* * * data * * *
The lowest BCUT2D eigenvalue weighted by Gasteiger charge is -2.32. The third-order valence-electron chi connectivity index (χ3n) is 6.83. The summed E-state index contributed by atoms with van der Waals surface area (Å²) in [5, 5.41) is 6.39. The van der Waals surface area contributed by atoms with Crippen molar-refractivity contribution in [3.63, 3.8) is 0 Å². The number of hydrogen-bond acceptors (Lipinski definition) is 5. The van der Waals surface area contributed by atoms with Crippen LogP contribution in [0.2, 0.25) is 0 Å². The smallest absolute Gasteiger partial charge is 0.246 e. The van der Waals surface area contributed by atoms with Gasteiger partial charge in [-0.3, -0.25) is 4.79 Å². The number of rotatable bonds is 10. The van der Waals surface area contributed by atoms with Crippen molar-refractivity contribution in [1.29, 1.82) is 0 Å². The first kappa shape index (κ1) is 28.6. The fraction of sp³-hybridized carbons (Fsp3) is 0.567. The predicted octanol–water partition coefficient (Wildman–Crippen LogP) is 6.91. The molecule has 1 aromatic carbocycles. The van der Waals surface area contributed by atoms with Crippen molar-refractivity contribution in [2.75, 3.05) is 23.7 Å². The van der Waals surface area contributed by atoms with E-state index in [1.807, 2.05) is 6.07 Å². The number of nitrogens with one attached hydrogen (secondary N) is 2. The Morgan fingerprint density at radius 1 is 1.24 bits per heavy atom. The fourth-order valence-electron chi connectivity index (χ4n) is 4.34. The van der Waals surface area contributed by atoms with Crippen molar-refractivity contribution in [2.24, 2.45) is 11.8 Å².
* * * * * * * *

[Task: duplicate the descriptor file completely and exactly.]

The lowest BCUT2D eigenvalue weighted by Gasteiger charge is -2.32. The third-order valence-electron chi connectivity index (χ3n) is 6.83. The summed E-state index contributed by atoms with van der Waals surface area (Å²) in [5, 5.41) is 6.39. The van der Waals surface area contributed by atoms with Crippen molar-refractivity contribution in [3.63, 3.8) is 0 Å². The number of hydrogen-bond acceptors (Lipinski definition) is 5. The van der Waals surface area contributed by atoms with Crippen LogP contribution in [0.2, 0.25) is 0 Å². The smallest absolute Gasteiger partial charge is 0.246 e. The van der Waals surface area contributed by atoms with Gasteiger partial charge in [-0.3, -0.25) is 4.79 Å². The number of rotatable bonds is 10. The van der Waals surface area contributed by atoms with Crippen molar-refractivity contribution in [1.29, 1.82) is 0 Å². The first kappa shape index (κ1) is 28.6. The fraction of sp³-hybridized carbons (Fsp3) is 0.567. The predicted octanol–water partition coefficient (Wildman–Crippen LogP) is 6.91. The molecule has 1 aromatic carbocycles. The van der Waals surface area contributed by atoms with Crippen molar-refractivity contribution in [2.75, 3.05) is 23.7 Å². The van der Waals surface area contributed by atoms with E-state index in [1.807, 2.05) is 6.07 Å². The number of nitrogens with one attached hydrogen (secondary N) is 2. The Morgan fingerprint density at radius 1 is 1.24 bits per heavy atom. The fourth-order valence-electron chi connectivity index (χ4n) is 4.34. The van der Waals surface area contributed by atoms with Crippen molar-refractivity contribution in [2.24, 2.45) is 11.8 Å².